'Sherlock Holmes and the Case of the Christmas Carol'

If you really, really do not wish to see yet another version of Charles Dickens' holiday classic "A Christmas Carol," you may want to rethink. Camelot Theatre Company has a yuletide treat for you.

"Sherlock Holmes and the Case of the Christmas Carol," by Seattle playwright John Longenbaugh, is a clever mashup of the Dickens story of misanthropy and redemption and the well-known and eccentric minutiae of the life and times of Victorian England's favorite detective.

In Longenbaugh's witty conceit of a play, replete with Victorian turns of phrase and sinister characters, Sherlock Holmes has returned to London after a three-year absence.

The last trace of Holmes was his hand-to-hand combat on the brink of a waterfall with his nemesis, Professor Moriarty. Moriarty fell to his death but Holmes' fate remained a mystery until he suddenly reappeared at his old flat at 221B Baker Street just before Christmas.

It is a changed Holmes, however. He is rude to his devoted landlady (who, by the way, kept his flat just as he left it despite not being paid rent for three years) and dismissive of the loyal Dr. Watson, accusing him of merely profiting from their friendship. He is bored with solving crimes and disdainful of the petty lives of his fellow Londoners.

In short, Sherlock Holmes has turned into a "bah, humbug" kind of guy.

Over this scenario, Longenbaugh superimposes the structure of Dickens' "A Christmas Carol," replete with ghosts, events of the past, the present and the future, and a feel-good embrace of the true spirit of Christmas.

On Christmas Eve, Holmes is visited by his own particular ghost of Jacob Marley — in this case a chastened Professor Moriarty — who advises him of three subsequent spectral visitors and urges him to reflect on his sour and selfish ways.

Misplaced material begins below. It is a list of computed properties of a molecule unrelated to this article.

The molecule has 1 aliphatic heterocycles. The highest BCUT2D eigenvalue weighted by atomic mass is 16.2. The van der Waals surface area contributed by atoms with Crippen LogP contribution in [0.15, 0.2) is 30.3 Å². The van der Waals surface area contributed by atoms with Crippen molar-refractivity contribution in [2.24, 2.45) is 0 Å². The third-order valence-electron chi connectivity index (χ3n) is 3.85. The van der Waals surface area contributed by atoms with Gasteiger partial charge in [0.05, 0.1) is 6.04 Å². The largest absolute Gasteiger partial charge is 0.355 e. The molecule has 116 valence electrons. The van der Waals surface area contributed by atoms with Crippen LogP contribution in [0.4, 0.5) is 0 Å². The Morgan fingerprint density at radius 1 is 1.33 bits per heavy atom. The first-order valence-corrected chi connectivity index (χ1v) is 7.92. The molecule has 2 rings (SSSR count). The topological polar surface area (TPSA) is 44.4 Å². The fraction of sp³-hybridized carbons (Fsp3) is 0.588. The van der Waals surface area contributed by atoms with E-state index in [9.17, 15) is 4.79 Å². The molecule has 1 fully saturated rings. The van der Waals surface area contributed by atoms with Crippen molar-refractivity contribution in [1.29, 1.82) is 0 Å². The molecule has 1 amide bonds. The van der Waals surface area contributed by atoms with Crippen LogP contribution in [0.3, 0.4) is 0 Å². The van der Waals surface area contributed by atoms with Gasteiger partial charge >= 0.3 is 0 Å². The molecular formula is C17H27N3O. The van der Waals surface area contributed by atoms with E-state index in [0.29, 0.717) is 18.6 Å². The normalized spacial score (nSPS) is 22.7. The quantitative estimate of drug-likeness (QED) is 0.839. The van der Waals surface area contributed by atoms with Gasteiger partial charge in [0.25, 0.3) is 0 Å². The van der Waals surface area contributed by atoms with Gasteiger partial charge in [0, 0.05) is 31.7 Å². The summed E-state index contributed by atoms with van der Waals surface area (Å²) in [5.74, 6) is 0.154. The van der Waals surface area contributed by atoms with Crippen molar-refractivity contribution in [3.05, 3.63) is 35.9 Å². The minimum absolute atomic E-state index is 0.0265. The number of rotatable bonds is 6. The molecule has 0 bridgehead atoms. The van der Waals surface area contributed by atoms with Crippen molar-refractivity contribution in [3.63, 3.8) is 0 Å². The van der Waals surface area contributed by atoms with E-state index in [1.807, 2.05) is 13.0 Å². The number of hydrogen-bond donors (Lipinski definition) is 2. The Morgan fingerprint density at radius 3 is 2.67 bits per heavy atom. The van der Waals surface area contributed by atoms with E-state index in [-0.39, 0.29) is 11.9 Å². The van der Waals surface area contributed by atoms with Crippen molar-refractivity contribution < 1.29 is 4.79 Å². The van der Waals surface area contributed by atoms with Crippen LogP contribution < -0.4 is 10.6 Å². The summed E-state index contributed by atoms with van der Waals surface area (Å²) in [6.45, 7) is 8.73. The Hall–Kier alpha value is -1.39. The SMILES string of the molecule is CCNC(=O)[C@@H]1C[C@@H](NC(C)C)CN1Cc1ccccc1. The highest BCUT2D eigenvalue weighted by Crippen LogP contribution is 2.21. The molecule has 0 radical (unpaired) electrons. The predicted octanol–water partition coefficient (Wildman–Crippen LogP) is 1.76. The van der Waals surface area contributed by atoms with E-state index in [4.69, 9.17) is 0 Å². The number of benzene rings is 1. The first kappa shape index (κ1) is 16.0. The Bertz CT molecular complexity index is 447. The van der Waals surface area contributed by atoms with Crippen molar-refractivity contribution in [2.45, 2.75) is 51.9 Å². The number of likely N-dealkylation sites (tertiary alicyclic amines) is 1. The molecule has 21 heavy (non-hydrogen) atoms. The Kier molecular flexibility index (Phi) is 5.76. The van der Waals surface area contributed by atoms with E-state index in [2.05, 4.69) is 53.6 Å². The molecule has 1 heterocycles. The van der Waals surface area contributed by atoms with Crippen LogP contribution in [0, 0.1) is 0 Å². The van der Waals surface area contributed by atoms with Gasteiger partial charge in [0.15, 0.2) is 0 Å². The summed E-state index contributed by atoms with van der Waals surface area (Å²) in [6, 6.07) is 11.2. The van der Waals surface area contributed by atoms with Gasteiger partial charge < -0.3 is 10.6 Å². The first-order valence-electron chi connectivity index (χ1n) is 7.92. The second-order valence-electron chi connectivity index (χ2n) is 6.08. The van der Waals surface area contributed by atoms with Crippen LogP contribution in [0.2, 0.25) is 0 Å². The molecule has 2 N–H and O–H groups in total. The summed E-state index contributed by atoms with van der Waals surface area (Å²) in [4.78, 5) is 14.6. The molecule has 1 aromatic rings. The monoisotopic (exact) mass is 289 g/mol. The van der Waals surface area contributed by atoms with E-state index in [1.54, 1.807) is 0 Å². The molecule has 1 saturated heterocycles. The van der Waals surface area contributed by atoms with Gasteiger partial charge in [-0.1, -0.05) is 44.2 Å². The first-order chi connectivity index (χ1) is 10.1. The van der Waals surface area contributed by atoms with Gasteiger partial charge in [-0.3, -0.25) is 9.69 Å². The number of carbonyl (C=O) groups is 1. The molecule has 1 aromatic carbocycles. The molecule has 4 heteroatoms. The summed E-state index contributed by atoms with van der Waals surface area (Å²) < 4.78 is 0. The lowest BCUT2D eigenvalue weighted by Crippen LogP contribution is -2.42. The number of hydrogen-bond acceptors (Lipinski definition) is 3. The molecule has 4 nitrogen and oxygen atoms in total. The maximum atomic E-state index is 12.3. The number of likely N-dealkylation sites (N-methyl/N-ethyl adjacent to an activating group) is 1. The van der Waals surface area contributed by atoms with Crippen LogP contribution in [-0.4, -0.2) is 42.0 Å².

As Holmes himself says, "the game is afoot."

Holmes' disdainful façade begins to crack as the First Spirit, a Florence Nightingale sort of nurse, shows him — and us — his lonely childhood and awkward early romance.

Then, a bohemian Second Spirit guides Holmes through the injustices that his present ennui has perpetuated — a clerk falsely accused of a jewel heist and the wrongful imprisonment of Wiggins, the leader of Holmes' band of helpful street urchin informants, known as the Baker Street Irregulars.

The Third Spirit, a sort of diminutive figure of Holmes himself, then reveals Holmes' bitter and ominous future.

In "Sherlock Holmes and the Case of the Christmas Carol," Holmes, like Scrooge in the Dickens story, reacts to the action on stage, rather than deducing evidence or solving crimes. The fun is in the overlay of Holmes' familiar idiosyncrasies and caustic commentary onto the Dickens plot.

Camelot's production, nimbly directed by Bob Herried, has the good fortune to have Paul R. Jones as the taciturn, detached Holmes, Roy Von Rains Jr. as the concerned Dr. Watson and Presila Quinby as the very practical Mrs. Hudson.

The other actors — 12 in all — play multiple roles, with Barbara Rains playing the earnest First Spirit's guiding nurse, Brian O'Connor the impish Second Spirit and Preston Mead the ominously silent Third Spirit. Ric Hagerman, Stephanie Jones, Billy King, Buzz London, Grant Shepard and Barry Wiedrich play the balance of the 28 character parts.

Don Zastoupil designed Holmes' meticulously detailed Victorian flat, Michael Leon the authentic costumes, Virginia Carol Hudson the wigs and Brian O'Connor the properly sepulchral sound effects.

It is all great fun. By the end of "Sherlock Holmes and the Case of the Christmas Carol," Holmes has morphed from misanthrope to a positively giddy Victorian "hail-fellow-well-met," showering bank notes on the worthy and personally delivering hampers of champagne.

Holmes' creator, Arthur Conan Doyle, may not have approved, but then, he probably didn't like Christmas very much either.

"Sherlock Holmes and the Case of the Christmas Carol" is at Camelot through Dec. 29. Curtain is at 8 p.m. Tuesdays through Saturdays, 2 p.m. Sundays and Christmas Eve. Tickets are $25, $23 for seniors and students.

Roberta Kent is a freelance writer living in Ashland. Reach her at rbkent@mind.net.

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